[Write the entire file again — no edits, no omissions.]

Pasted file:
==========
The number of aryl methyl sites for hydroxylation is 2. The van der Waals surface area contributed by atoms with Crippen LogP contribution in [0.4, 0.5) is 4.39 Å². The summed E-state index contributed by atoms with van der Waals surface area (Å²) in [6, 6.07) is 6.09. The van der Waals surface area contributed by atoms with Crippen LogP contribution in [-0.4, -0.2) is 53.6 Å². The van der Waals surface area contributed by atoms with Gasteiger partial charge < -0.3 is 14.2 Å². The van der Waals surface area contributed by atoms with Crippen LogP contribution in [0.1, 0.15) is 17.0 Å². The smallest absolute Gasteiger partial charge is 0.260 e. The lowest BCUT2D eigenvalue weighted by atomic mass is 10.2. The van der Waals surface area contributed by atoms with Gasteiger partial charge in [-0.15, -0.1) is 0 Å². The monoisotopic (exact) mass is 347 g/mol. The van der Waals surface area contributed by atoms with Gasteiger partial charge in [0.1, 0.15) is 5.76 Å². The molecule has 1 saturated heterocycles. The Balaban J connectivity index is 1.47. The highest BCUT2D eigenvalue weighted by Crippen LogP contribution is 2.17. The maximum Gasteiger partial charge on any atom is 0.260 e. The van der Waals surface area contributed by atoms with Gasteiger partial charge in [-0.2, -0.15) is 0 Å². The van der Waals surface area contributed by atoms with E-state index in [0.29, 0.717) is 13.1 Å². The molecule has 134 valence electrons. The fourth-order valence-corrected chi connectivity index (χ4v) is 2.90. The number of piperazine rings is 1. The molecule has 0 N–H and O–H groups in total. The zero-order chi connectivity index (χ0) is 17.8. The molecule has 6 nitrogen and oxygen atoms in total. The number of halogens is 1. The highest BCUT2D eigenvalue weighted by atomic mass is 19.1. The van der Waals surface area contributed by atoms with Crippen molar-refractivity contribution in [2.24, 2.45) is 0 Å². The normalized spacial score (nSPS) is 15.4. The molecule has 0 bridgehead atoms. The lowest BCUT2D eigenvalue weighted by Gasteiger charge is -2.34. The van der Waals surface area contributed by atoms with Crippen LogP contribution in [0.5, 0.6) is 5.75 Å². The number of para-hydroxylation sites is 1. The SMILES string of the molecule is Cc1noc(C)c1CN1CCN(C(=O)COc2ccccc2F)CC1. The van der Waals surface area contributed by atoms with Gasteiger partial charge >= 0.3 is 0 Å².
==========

The number of aryl methyl sites for hydroxylation is 2. The van der Waals surface area contributed by atoms with Crippen LogP contribution in [0.4, 0.5) is 4.39 Å². The summed E-state index contributed by atoms with van der Waals surface area (Å²) in [6, 6.07) is 6.09. The van der Waals surface area contributed by atoms with Crippen LogP contribution in [-0.4, -0.2) is 53.6 Å². The van der Waals surface area contributed by atoms with Gasteiger partial charge < -0.3 is 14.2 Å². The van der Waals surface area contributed by atoms with Crippen LogP contribution in [0.1, 0.15) is 17.0 Å². The smallest absolute Gasteiger partial charge is 0.260 e. The lowest BCUT2D eigenvalue weighted by atomic mass is 10.2. The van der Waals surface area contributed by atoms with Gasteiger partial charge in [-0.15, -0.1) is 0 Å². The monoisotopic (exact) mass is 347 g/mol. The van der Waals surface area contributed by atoms with Gasteiger partial charge in [0.1, 0.15) is 5.76 Å². The molecule has 1 saturated heterocycles. The Balaban J connectivity index is 1.47. The highest BCUT2D eigenvalue weighted by Crippen LogP contribution is 2.17. The maximum Gasteiger partial charge on any atom is 0.260 e. The van der Waals surface area contributed by atoms with Gasteiger partial charge in [-0.2, -0.15) is 0 Å². The van der Waals surface area contributed by atoms with E-state index in [0.29, 0.717) is 13.1 Å². The molecule has 134 valence electrons. The fourth-order valence-corrected chi connectivity index (χ4v) is 2.90. The number of piperazine rings is 1. The molecule has 0 N–H and O–H groups in total. The zero-order chi connectivity index (χ0) is 17.8. The molecule has 6 nitrogen and oxygen atoms in total. The number of halogens is 1. The highest BCUT2D eigenvalue weighted by atomic mass is 19.1. The van der Waals surface area contributed by atoms with Crippen molar-refractivity contribution in [2.24, 2.45) is 0 Å². The normalized spacial score (nSPS) is 15.4. The molecule has 0 bridgehead atoms. The lowest BCUT2D eigenvalue weighted by Gasteiger charge is -2.34. The van der Waals surface area contributed by atoms with Crippen LogP contribution in [0.5, 0.6) is 5.75 Å². The number of para-hydroxylation sites is 1. The SMILES string of the molecule is Cc1noc(C)c1CN1CCN(C(=O)COc2ccccc2F)CC1. The van der Waals surface area contributed by atoms with Gasteiger partial charge >= 0.3 is 0 Å².